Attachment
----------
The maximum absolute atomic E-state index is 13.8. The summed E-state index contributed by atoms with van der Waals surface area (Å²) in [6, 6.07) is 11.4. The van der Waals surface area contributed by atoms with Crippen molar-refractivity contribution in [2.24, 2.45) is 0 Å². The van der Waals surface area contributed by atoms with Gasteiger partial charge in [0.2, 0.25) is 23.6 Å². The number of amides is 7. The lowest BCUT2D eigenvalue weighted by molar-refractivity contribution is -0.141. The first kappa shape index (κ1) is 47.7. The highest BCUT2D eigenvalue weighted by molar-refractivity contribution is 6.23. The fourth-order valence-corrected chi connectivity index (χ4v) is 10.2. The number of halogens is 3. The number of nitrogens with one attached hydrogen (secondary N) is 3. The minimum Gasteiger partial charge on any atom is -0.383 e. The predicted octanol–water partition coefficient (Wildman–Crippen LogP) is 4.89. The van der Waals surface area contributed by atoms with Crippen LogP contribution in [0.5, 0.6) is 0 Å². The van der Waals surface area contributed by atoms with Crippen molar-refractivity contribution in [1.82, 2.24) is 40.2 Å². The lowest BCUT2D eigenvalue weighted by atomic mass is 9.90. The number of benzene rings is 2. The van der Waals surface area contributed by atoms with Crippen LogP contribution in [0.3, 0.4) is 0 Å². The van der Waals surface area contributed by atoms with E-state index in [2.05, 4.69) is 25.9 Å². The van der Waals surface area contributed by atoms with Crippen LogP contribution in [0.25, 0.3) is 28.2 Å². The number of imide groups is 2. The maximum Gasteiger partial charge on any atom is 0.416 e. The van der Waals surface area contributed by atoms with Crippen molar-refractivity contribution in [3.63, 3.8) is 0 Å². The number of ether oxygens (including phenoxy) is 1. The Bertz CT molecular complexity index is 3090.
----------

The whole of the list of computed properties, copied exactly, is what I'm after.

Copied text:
The maximum absolute atomic E-state index is 13.8. The summed E-state index contributed by atoms with van der Waals surface area (Å²) in [6, 6.07) is 11.4. The van der Waals surface area contributed by atoms with Crippen molar-refractivity contribution in [2.24, 2.45) is 0 Å². The van der Waals surface area contributed by atoms with Gasteiger partial charge in [0.2, 0.25) is 23.6 Å². The number of amides is 7. The lowest BCUT2D eigenvalue weighted by molar-refractivity contribution is -0.141. The first kappa shape index (κ1) is 47.7. The highest BCUT2D eigenvalue weighted by molar-refractivity contribution is 6.23. The fourth-order valence-corrected chi connectivity index (χ4v) is 10.2. The number of halogens is 3. The number of nitrogens with one attached hydrogen (secondary N) is 3. The minimum Gasteiger partial charge on any atom is -0.383 e. The predicted octanol–water partition coefficient (Wildman–Crippen LogP) is 4.89. The van der Waals surface area contributed by atoms with Crippen LogP contribution in [0.5, 0.6) is 0 Å². The van der Waals surface area contributed by atoms with Crippen molar-refractivity contribution in [1.82, 2.24) is 40.2 Å². The lowest BCUT2D eigenvalue weighted by atomic mass is 9.90. The number of benzene rings is 2. The van der Waals surface area contributed by atoms with Crippen LogP contribution in [0.3, 0.4) is 0 Å². The van der Waals surface area contributed by atoms with E-state index in [2.05, 4.69) is 25.9 Å². The van der Waals surface area contributed by atoms with Crippen LogP contribution in [0.25, 0.3) is 28.2 Å². The number of imide groups is 2. The maximum Gasteiger partial charge on any atom is 0.416 e. The van der Waals surface area contributed by atoms with Crippen molar-refractivity contribution in [3.63, 3.8) is 0 Å². The number of ether oxygens (including phenoxy) is 1. The Bertz CT molecular complexity index is 3090.